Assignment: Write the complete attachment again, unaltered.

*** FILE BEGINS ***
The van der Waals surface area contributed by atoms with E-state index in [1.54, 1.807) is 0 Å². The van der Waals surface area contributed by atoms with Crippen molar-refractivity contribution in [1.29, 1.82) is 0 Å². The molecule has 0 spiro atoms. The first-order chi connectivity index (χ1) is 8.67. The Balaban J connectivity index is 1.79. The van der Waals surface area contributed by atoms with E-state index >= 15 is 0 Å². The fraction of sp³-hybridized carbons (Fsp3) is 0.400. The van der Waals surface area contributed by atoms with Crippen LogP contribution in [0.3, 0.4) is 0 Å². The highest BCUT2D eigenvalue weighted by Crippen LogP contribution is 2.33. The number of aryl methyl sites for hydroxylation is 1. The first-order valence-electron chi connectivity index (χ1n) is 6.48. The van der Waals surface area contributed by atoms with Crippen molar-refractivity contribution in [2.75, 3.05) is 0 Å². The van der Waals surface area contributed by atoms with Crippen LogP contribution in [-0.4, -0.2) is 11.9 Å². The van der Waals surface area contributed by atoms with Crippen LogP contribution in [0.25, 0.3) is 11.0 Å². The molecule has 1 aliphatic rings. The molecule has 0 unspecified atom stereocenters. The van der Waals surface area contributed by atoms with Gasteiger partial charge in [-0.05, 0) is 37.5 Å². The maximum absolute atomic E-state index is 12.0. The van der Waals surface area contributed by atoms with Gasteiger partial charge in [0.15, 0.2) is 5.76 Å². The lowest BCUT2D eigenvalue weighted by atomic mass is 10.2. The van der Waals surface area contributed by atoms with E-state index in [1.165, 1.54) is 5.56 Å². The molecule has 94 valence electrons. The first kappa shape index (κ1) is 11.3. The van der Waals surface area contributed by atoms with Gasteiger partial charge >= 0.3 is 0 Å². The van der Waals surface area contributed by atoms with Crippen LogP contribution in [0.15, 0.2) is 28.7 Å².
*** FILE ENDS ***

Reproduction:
The van der Waals surface area contributed by atoms with E-state index in [1.54, 1.807) is 0 Å². The van der Waals surface area contributed by atoms with Crippen molar-refractivity contribution in [1.29, 1.82) is 0 Å². The molecule has 0 spiro atoms. The first-order chi connectivity index (χ1) is 8.67. The Balaban J connectivity index is 1.79. The van der Waals surface area contributed by atoms with E-state index >= 15 is 0 Å². The fraction of sp³-hybridized carbons (Fsp3) is 0.400. The van der Waals surface area contributed by atoms with Crippen LogP contribution in [0.3, 0.4) is 0 Å². The highest BCUT2D eigenvalue weighted by Crippen LogP contribution is 2.33. The number of aryl methyl sites for hydroxylation is 1. The first-order valence-electron chi connectivity index (χ1n) is 6.48. The van der Waals surface area contributed by atoms with Crippen molar-refractivity contribution in [2.75, 3.05) is 0 Å². The van der Waals surface area contributed by atoms with Crippen LogP contribution in [-0.4, -0.2) is 11.9 Å². The van der Waals surface area contributed by atoms with Crippen LogP contribution in [0.25, 0.3) is 11.0 Å². The molecule has 1 aliphatic rings. The molecule has 0 unspecified atom stereocenters. The van der Waals surface area contributed by atoms with Gasteiger partial charge in [-0.05, 0) is 37.5 Å². The maximum absolute atomic E-state index is 12.0. The van der Waals surface area contributed by atoms with Gasteiger partial charge in [0.15, 0.2) is 5.76 Å². The lowest BCUT2D eigenvalue weighted by atomic mass is 10.2. The van der Waals surface area contributed by atoms with E-state index in [1.165, 1.54) is 5.56 Å². The molecule has 94 valence electrons. The first kappa shape index (κ1) is 11.3. The van der Waals surface area contributed by atoms with Gasteiger partial charge >= 0.3 is 0 Å². The van der Waals surface area contributed by atoms with Crippen LogP contribution in [0.15, 0.2) is 28.7 Å².